Pp 5 – 6: >> . . . we need to quantify a boundary value for m, meaning a value which, if exceeded, would solve the whole sampling problem. To get this we begin by estimating the maximum number of opportunities for spontane-ous mutations to produce any new species-wide trait, meaning a trait that is fixed within the population through natural selection (i.e., selective sweep). Bacterial species are most conducive to this because of their large effective population sizes. 3 So let us assume, generously, that an ancient bacterial species sustained an effective population size of 10 ^10 individuals  while passing through 10^4 generations per year. After five billion years, such a species would produce a total of 5 × 10 ^ 23 (= 5 × 10^ 9 x 10^4 x 10 ^10 ) cells that happen (by chance) to avoid the small-scale extinction events that kill most cells irrespective of fitness. These 5 × 10 ^23 ‘lucky survivors’ are the cells available for spontaneous muta-tions to accomplish whatever will be accomplished in the species. This number, then, sets the maximum probabilistic resources that can be expended on a single adaptive step. Or, to put this another way, any adaptive step that is unlikely to appear spontaneously in that number of cells is unlikely to have evolved in the entire history of the species.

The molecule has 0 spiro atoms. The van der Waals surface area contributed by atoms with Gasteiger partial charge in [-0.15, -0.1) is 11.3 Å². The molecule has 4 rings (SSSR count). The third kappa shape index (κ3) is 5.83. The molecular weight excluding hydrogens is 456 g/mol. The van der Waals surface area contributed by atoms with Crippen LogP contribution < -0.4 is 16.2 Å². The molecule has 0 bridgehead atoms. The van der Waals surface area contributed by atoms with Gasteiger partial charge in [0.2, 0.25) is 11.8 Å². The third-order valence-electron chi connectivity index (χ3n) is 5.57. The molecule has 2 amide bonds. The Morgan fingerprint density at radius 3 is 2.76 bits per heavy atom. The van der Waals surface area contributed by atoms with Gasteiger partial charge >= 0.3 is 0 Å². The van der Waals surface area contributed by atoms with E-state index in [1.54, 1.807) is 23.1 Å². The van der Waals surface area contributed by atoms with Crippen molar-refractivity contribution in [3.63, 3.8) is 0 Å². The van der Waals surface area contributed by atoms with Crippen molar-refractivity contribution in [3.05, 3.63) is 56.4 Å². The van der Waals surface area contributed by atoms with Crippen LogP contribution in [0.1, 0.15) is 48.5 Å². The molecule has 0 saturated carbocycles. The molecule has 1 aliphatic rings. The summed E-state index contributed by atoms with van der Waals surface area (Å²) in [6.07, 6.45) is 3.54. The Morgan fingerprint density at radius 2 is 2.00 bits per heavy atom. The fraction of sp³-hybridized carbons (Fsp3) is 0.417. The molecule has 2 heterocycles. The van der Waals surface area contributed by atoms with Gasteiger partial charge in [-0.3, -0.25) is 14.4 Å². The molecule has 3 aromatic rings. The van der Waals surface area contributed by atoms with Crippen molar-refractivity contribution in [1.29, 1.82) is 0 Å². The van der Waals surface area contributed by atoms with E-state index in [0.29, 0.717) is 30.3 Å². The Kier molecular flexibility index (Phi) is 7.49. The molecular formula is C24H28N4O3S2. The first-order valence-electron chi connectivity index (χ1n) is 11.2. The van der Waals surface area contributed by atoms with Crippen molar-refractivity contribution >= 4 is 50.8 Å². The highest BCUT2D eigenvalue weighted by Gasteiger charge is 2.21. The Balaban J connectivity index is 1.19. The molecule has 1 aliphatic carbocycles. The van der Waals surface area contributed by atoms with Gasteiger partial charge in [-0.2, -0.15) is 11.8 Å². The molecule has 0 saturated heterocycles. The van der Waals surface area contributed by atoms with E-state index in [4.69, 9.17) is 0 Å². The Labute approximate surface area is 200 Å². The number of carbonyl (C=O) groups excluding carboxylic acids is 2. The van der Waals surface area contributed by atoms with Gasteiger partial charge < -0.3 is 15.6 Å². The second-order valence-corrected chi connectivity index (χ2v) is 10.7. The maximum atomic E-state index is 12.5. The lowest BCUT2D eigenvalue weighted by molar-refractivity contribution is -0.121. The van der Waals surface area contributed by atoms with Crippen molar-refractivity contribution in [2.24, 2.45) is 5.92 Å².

In real bacterial populations, spontaneous mutations occur in only a small fraction of the lucky survivors (roughly one in 300 ). As a generous upper limit, we will assume that all lucky survivors happen to receive mutations in portions of the genome that are not constrained by existing functions 4 , making them free to evolve new ones. At most, then, the number of different viable genotypes that could appear within the lucky survivors is equal to their number, which is 5 × 10^ 23 . And again, since many of the genotype differences would not cause distinctly new proteins to be produced, this serves as an upper bound on the number of new protein sequences that a bacterial species may have sampled in search of an adaptive new protein structure.